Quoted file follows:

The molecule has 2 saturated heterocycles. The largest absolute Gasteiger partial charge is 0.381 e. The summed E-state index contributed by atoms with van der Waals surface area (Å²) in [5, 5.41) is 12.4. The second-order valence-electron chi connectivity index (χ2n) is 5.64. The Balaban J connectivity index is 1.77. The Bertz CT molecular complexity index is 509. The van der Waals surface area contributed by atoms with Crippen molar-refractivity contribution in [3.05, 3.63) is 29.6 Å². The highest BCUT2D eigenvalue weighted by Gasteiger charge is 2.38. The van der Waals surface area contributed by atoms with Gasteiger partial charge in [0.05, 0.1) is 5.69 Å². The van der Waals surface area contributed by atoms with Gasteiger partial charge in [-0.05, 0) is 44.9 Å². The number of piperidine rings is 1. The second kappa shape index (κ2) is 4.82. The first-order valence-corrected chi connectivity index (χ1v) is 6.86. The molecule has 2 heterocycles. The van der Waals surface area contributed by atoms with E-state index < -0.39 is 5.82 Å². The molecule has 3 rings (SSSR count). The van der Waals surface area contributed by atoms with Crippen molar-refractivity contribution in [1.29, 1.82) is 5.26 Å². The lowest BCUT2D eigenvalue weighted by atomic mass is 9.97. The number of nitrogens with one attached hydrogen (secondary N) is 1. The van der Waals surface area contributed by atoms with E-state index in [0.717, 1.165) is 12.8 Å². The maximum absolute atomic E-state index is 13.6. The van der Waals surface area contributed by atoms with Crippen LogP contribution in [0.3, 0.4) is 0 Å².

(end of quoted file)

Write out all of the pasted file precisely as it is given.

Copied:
The molecule has 2 saturated heterocycles. The largest absolute Gasteiger partial charge is 0.381 e. The summed E-state index contributed by atoms with van der Waals surface area (Å²) in [5, 5.41) is 12.4. The second-order valence-electron chi connectivity index (χ2n) is 5.64. The Balaban J connectivity index is 1.77. The Bertz CT molecular complexity index is 509. The van der Waals surface area contributed by atoms with Crippen molar-refractivity contribution in [3.05, 3.63) is 29.6 Å². The highest BCUT2D eigenvalue weighted by Gasteiger charge is 2.38. The van der Waals surface area contributed by atoms with Gasteiger partial charge in [0.05, 0.1) is 5.69 Å². The van der Waals surface area contributed by atoms with Gasteiger partial charge in [-0.05, 0) is 44.9 Å². The number of piperidine rings is 1. The second kappa shape index (κ2) is 4.82. The first-order valence-corrected chi connectivity index (χ1v) is 6.86. The molecule has 2 heterocycles. The van der Waals surface area contributed by atoms with E-state index < -0.39 is 5.82 Å². The molecule has 3 rings (SSSR count). The van der Waals surface area contributed by atoms with Crippen molar-refractivity contribution in [1.29, 1.82) is 5.26 Å². The lowest BCUT2D eigenvalue weighted by atomic mass is 9.97. The number of nitrogens with one attached hydrogen (secondary N) is 1. The van der Waals surface area contributed by atoms with E-state index in [0.717, 1.165) is 12.8 Å². The maximum absolute atomic E-state index is 13.6. The van der Waals surface area contributed by atoms with Crippen LogP contribution in [0.3, 0.4) is 0 Å².